Aerodynamic Investigations of Vortex Dominated and Morphing Aircraft Configurations with Active and Passive Flow Control
AER/TU München (Germany)
Local Project ID:
HPC Platform used:
SuperMUC of LRZ
For delta and diamond wing configurations, the flow field is typically dominated by large scale vortex structures, which originate from the wing leading-edges. With increasing angle of attack, the flow structures grow in size and become more and more unsteady. The aerodynamic characteristics can change considerably, and large impacts on stability and control of the wing configurations are observed. Non-linear flow interactions occur over a wide range of analyzed scales. Following, a complex flow field is present. By use of active and passive flow control mechanisms such as dynamic blowing at the wing surface or rather varying leading-edge contours (morphing concepts and active leading-edge flaps), the vortex characteristics can be manipulated and controlled in some extent. Thereby, stability and control of such configurations can considerably be improved.
For the detailed numerical analysis of vortex dominated wing configurations, time-resolved computations are required. Small time steps have to be applied in the computations, which often run up to one million time steps. In order to detect the vortex structures and the separated flow regions accurately, the flow problems are additionally to be solved on large computational grids. Overall, this results in high computational effort, which can only be coped with a high-performance computing system such as the SuperMUC at the Leibniz Supercomputing Centre (LRZ).
The flow separation at the wing leading-edges, which forms the vortex structures, depends amongst others on the leading-edge shape. For sharp leading-edges, the flow separation is fixed geometrically, but for rounded leading-edge contours, other parameters such as the leading-edge radius have to be considered additionally. Within the present SuperMUC project, extensive analyses on leading-edge contour variations have been conducted. By example, Figure 1 introduces the resulting flow field including field streamlines for one considered leading-edge contour variation. For this wing configuration, vortex formation only takes place at sharp leading-edge segments, while attached flow is present with rounded leading-edge contours. This is mainly caused by a thick airfoil and an increased leading-edge radius. The wing configuration is equipped with sharp leading-edge contours in the most inboard wing section and in the outboard part of the midboard wing section. Different flow characteristics with separated vortex flow, attached flow and flow reversal are observed.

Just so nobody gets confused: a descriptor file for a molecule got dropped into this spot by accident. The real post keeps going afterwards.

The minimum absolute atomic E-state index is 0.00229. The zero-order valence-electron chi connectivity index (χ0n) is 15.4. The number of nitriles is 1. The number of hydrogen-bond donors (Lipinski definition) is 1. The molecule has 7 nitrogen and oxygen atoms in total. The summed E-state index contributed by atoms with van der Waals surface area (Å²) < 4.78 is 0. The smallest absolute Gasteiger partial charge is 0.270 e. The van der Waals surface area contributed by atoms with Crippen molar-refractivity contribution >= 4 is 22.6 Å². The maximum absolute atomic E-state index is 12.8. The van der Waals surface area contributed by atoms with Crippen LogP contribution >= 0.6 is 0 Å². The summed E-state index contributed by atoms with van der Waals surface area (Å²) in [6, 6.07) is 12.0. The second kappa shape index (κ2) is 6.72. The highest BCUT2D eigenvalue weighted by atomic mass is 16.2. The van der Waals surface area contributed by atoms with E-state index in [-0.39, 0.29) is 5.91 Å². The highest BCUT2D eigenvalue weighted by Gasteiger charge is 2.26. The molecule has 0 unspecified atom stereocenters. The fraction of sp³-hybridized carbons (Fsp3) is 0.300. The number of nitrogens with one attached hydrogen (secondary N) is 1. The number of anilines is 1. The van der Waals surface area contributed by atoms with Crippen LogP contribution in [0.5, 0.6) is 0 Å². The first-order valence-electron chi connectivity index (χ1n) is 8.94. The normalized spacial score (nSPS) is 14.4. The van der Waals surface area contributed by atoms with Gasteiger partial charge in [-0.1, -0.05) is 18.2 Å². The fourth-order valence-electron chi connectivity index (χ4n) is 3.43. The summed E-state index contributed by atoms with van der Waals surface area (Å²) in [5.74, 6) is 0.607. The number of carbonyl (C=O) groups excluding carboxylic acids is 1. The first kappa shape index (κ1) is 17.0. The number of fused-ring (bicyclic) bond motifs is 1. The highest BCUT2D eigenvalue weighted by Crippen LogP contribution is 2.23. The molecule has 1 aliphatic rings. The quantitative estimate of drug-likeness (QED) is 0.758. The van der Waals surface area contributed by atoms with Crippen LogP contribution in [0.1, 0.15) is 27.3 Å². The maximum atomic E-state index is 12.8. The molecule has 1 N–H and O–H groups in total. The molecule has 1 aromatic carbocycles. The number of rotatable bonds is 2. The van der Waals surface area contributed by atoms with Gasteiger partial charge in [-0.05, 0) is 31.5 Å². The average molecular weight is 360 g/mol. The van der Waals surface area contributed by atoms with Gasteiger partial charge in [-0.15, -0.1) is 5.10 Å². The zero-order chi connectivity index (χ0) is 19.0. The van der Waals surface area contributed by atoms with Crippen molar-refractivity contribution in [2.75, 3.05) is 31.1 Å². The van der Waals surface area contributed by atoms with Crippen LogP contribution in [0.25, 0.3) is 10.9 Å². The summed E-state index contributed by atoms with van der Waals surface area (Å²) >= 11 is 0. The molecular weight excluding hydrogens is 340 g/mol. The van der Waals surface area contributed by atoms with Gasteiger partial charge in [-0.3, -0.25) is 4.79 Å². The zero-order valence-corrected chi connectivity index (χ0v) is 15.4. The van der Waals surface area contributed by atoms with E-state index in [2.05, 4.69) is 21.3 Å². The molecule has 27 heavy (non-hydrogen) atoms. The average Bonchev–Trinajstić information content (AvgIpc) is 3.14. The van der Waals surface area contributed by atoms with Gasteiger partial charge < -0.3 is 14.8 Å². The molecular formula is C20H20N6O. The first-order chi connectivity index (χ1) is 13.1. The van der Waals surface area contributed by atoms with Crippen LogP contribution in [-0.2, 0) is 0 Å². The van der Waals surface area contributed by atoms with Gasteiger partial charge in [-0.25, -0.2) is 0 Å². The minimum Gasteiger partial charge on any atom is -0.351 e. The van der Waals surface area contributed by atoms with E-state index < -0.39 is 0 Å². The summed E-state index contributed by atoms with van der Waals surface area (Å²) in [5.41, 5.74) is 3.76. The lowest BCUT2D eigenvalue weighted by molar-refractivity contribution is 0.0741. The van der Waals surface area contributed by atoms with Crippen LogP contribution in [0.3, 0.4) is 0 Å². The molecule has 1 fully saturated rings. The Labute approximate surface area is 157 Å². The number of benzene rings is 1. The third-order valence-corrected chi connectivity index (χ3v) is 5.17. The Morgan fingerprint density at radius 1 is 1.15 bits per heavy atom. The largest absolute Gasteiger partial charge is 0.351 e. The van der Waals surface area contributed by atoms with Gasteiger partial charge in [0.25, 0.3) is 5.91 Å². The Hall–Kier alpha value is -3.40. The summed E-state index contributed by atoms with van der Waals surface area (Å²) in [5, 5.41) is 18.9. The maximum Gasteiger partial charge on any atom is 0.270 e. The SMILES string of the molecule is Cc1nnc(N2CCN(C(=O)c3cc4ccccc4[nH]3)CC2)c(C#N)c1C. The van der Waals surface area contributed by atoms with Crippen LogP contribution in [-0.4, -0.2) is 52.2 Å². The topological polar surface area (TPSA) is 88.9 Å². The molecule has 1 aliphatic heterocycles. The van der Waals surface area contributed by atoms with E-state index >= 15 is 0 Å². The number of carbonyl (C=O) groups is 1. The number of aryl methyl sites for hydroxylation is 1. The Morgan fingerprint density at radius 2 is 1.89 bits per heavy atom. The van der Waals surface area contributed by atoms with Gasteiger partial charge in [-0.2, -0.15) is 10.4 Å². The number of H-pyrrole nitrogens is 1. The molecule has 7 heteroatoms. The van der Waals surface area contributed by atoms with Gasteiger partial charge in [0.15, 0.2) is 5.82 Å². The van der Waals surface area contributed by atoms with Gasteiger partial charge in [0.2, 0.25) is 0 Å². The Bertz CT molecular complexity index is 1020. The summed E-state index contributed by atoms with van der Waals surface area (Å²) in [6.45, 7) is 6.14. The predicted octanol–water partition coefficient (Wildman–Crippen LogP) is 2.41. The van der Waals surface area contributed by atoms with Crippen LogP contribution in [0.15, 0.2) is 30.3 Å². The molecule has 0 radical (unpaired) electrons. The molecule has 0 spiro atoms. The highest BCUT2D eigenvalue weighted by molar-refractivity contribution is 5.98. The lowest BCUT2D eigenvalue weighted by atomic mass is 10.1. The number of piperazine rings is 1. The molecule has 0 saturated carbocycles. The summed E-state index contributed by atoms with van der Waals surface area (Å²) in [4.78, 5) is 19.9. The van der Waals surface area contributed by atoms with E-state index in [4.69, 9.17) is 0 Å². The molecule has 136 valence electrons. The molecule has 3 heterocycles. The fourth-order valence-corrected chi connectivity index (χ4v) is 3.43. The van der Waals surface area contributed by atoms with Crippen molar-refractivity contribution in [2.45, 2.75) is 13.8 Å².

With regard to stability and control of the wing configurations, not only the angle of attack, but also the sideslip angle is of great importance. Due to the swept wing planforms, the vortex structures develop differently, when a cross flow free stream condition is present. Figure 2 depicts the resulting flow field for a diamond wing configuration with deflected control surfaces. Moreover, the effectiveness of the control surfaces is highly threatened, when flow separation occurs. This is undesirable in any case, and following, the exact characteristics of the occurring vortex structures are very important to analyze.
Future work will focus in more detail on the computation of cases with dynamic blowing at the wing surfaces as shown in Figure 3 and leading-edge contour actuation to efficiently control the vortex structures. Both for these applications and the above introduced leading-edge contour variations, comprehensive experimental data is available. For this reason, validation aspects of the applied numerical methods will be intensified as well.
• Leibniz Supercomputing Centre (LRZ) for computing time on SuperMUC
• German Research Foundation (DFG) for financial support under contract no. BR 1511/6-1,-2
• German Aerospace Center (DLR) for providing the DLR TAU-Code
• ANSYS Inc. for providing the flow simulation software CFX and FLUENT
Research Team & Contact Information:
Dipl.-Ing. Andreas Hövelmann (Andreas.Hoevelmann@tum.de)
Dipl.-Ing. Jae-Hun You (Jaehun.You@aer.mw.tum.de)
Prof. Dr.-Ing. Christian Breitsamter (Christian.Breitsamter@aer.mw.tum.de)
Institute of Aerodynamics and Fluid Mechanics (AER) http://www.aer.mw.tum.de
Technische Universität München
Boltzmannstr. 15, D-85748 Garching bei München/Germany